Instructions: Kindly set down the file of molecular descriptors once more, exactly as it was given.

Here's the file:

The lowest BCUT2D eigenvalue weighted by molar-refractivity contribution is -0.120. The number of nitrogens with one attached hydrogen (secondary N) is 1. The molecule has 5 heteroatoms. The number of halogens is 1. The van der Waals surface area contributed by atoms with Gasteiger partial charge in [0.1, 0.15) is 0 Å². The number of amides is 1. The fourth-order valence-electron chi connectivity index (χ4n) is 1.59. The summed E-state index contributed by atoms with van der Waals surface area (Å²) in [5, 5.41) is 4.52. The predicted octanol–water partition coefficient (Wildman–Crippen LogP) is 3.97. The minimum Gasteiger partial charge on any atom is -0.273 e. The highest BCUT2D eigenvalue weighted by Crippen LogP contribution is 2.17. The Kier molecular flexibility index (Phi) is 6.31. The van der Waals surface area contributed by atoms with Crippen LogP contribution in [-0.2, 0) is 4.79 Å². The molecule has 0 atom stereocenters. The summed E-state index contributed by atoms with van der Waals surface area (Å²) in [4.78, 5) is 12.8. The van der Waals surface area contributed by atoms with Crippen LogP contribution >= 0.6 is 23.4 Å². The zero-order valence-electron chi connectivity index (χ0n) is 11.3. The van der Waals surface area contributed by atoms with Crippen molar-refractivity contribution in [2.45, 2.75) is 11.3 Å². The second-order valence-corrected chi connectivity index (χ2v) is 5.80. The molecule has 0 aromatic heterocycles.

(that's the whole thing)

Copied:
The lowest BCUT2D eigenvalue weighted by molar-refractivity contribution is -0.120. The number of nitrogens with one attached hydrogen (secondary N) is 1. The molecule has 5 heteroatoms. The number of halogens is 1. The van der Waals surface area contributed by atoms with Gasteiger partial charge in [0.1, 0.15) is 0 Å². The number of amides is 1. The fourth-order valence-electron chi connectivity index (χ4n) is 1.59. The summed E-state index contributed by atoms with van der Waals surface area (Å²) in [5, 5.41) is 4.52. The predicted octanol–water partition coefficient (Wildman–Crippen LogP) is 3.97. The minimum Gasteiger partial charge on any atom is -0.273 e. The highest BCUT2D eigenvalue weighted by Crippen LogP contribution is 2.17. The Kier molecular flexibility index (Phi) is 6.31. The van der Waals surface area contributed by atoms with Crippen LogP contribution in [-0.2, 0) is 4.79 Å². The molecule has 0 atom stereocenters. The summed E-state index contributed by atoms with van der Waals surface area (Å²) in [4.78, 5) is 12.8. The van der Waals surface area contributed by atoms with Crippen LogP contribution >= 0.6 is 23.4 Å². The zero-order valence-electron chi connectivity index (χ0n) is 11.3. The van der Waals surface area contributed by atoms with Crippen molar-refractivity contribution in [2.45, 2.75) is 11.3 Å². The second-order valence-corrected chi connectivity index (χ2v) is 5.80. The molecule has 0 aromatic heterocycles.